In the southeastern part of Maluku Province lived more than 60,000 residents of the Tanimbar archipelago in the early 1990s. They resided in villages ranging in size from 150 to 2,500 inhabitants, but most villages numbered from 300 to 1,000. Nearly all residents spoke one of four related, but mutually unintelligible, languages. Because of an extended dry season, the forests were much less luxuriant than in some of the more northerly Maluku Islands.
The effects of over-intensive swidden cultivation of rice, cassava, and other root crops were visible in the interior. Many Tanimbarese also engaged in reef and deep-sea fishing and wild boar hunting.
Unlike the Weyewa, Toraja, or Dayak, the Tanimbarese do not maintain an opposition between their native culture and an officially recognized Christian culture. Following a Dutch military expedition in 1912, Catholic and Protestant missionaries converted all residents of their archipelago by the 1920s. However, the Tanimbarese tradition is preserved through intervillage and interhousehold marriage alliances. Tanimbarese orient themselves socially toward their villages and their houses.
The unity of the village is represented as a stone boat. In ceremonial settings, such as indigenous dance, the rankings and statuses within the village are spoken of as a seating arrangement within this symbolic boat. Intervillage and interhouse rivalry, no longer expressed through headhunting and warfare, continue to be represented through complex ritual exchanges of valuables, marriage alliances, and competitive relations between the Catholic and Protestant churches (one or the other of which counts each Tanimbarese as a member).
Tanimbarese are affiliated with rahan (houses) that are important corporate units, responsible for making offerings to the ancestors, whose skulls were traditionally placed inside. Rahan are also responsible for the maintenance and distribution of heirloom property consisting of valuables and forest estates. Since Tanimbarese recognize a system of patrilineal descent, when a child is born they customarily ask: “Stranger or house master”? Since a male is destined to “sit” or “stay” in the house of his father, he is a “master of his house.” If the baby is a girl, the child is destined to move between houses, and thus is a “stranger.” The question of which house the girl moves to, and what obligations and rights will go along with the move, is one of the most important questions in Tanimbarese society.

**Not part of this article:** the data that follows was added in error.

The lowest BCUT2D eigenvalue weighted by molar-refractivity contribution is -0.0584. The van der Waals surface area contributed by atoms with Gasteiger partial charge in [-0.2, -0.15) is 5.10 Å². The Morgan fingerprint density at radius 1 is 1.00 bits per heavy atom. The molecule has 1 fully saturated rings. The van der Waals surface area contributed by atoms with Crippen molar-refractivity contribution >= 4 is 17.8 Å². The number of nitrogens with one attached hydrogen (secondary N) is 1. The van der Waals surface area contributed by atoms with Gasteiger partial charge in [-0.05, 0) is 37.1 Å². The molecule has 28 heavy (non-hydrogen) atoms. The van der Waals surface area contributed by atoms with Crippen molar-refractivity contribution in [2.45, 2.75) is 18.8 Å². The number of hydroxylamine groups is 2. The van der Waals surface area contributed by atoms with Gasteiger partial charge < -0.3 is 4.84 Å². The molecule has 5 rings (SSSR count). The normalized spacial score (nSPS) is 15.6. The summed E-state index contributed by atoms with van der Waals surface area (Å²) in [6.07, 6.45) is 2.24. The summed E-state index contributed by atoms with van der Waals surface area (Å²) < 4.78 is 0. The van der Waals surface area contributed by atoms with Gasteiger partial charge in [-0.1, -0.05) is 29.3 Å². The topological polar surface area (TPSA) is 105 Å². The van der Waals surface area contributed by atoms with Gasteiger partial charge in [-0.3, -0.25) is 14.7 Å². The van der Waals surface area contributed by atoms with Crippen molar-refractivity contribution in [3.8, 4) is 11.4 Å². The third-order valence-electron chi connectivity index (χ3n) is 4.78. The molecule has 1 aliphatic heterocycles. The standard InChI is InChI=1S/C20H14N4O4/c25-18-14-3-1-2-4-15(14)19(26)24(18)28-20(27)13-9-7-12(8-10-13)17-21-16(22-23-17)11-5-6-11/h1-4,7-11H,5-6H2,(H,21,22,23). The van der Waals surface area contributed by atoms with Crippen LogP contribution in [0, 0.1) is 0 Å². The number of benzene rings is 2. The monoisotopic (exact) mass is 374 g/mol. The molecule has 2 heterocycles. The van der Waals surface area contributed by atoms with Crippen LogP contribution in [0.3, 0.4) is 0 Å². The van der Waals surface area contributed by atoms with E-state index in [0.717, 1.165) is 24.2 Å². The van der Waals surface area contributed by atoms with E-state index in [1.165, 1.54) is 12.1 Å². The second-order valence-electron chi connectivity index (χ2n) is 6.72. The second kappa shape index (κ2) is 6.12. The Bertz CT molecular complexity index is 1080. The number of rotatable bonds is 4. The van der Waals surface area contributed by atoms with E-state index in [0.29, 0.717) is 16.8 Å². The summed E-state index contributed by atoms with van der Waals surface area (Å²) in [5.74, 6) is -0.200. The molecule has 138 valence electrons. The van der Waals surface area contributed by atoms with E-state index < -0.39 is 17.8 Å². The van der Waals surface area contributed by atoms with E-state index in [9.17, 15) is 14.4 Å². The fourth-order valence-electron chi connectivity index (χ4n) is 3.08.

There are certain “pathways” of marriage that young women from certain houses are expected to follow, particularly if these interclan alliances have lasted more than three generations. Only if certain valuables are properly received by her natal family, however, is a young woman fully incorporated into her husband’s home. Otherwise, her children are regarded as a branch of her brother’s lineage.
The Tanimbarese traditionally engaged in both a local system of ceremonial exchange and, for centuries, in a broader Indonesian commerce in which they traded copra, trepang, tortoise shell, and shark fins for gold, elephant tusks, textiles, and other valuables. In the twentieth century, however, Tanimbarese began to exchange their local products for more prosaic items such as tobacco, coffee, sugar, metal cooking pots, needles, clothing, and other domestic-use items. In the 1970s and 1980s, Chinese merchants thoroughly dominated this trade and consequently gained great influence in the local village economy.
The Library of Congress, Country Studies
Data as of November 1992